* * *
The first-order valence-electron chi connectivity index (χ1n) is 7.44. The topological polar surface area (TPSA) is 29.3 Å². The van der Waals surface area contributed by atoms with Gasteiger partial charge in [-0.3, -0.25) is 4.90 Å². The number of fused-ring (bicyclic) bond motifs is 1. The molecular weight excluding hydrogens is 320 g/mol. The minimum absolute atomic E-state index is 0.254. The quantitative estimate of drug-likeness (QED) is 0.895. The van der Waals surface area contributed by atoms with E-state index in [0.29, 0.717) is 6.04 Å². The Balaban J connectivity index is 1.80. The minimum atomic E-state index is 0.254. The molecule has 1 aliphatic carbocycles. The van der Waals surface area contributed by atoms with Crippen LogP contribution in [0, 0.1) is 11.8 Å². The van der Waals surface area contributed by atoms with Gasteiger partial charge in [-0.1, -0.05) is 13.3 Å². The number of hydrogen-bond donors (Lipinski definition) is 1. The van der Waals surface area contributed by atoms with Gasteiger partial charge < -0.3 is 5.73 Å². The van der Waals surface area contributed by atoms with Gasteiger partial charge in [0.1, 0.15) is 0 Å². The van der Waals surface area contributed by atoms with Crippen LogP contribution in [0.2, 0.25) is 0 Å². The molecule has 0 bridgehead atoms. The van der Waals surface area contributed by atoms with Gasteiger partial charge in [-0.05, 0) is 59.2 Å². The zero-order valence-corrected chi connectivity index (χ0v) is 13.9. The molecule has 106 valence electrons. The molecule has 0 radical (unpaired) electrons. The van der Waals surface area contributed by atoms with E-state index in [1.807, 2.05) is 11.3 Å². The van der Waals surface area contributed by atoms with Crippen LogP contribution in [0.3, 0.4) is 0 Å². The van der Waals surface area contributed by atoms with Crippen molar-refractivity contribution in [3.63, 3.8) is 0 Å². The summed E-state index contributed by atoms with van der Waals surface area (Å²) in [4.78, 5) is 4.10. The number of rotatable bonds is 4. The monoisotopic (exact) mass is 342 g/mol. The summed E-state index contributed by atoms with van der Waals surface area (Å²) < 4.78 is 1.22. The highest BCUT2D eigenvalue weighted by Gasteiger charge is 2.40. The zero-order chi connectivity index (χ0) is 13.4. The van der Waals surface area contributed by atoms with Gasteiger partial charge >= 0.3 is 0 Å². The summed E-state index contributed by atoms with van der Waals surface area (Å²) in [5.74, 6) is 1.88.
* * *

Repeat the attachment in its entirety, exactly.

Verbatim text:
The first-order valence-electron chi connectivity index (χ1n) is 7.44. The topological polar surface area (TPSA) is 29.3 Å². The van der Waals surface area contributed by atoms with Gasteiger partial charge in [-0.3, -0.25) is 4.90 Å². The number of fused-ring (bicyclic) bond motifs is 1. The molecular weight excluding hydrogens is 320 g/mol. The minimum absolute atomic E-state index is 0.254. The quantitative estimate of drug-likeness (QED) is 0.895. The van der Waals surface area contributed by atoms with E-state index in [0.29, 0.717) is 6.04 Å². The Balaban J connectivity index is 1.80. The minimum atomic E-state index is 0.254. The molecule has 1 aliphatic carbocycles. The van der Waals surface area contributed by atoms with Crippen LogP contribution in [0, 0.1) is 11.8 Å². The van der Waals surface area contributed by atoms with Gasteiger partial charge in [-0.1, -0.05) is 13.3 Å². The number of hydrogen-bond donors (Lipinski definition) is 1. The van der Waals surface area contributed by atoms with Gasteiger partial charge < -0.3 is 5.73 Å². The van der Waals surface area contributed by atoms with Gasteiger partial charge in [0.1, 0.15) is 0 Å². The van der Waals surface area contributed by atoms with Crippen LogP contribution in [0.2, 0.25) is 0 Å². The molecule has 0 bridgehead atoms. The van der Waals surface area contributed by atoms with Gasteiger partial charge in [-0.05, 0) is 59.2 Å². The zero-order valence-corrected chi connectivity index (χ0v) is 13.9. The molecule has 106 valence electrons. The molecule has 0 radical (unpaired) electrons. The van der Waals surface area contributed by atoms with E-state index in [1.807, 2.05) is 11.3 Å². The van der Waals surface area contributed by atoms with Crippen LogP contribution in [0.3, 0.4) is 0 Å². The van der Waals surface area contributed by atoms with Crippen molar-refractivity contribution in [3.63, 3.8) is 0 Å². The summed E-state index contributed by atoms with van der Waals surface area (Å²) in [4.78, 5) is 4.10. The number of rotatable bonds is 4. The monoisotopic (exact) mass is 342 g/mol. The summed E-state index contributed by atoms with van der Waals surface area (Å²) < 4.78 is 1.22. The highest BCUT2D eigenvalue weighted by Gasteiger charge is 2.40. The zero-order chi connectivity index (χ0) is 13.4. The van der Waals surface area contributed by atoms with Gasteiger partial charge >= 0.3 is 0 Å². The summed E-state index contributed by atoms with van der Waals surface area (Å²) in [5.74, 6) is 1.88.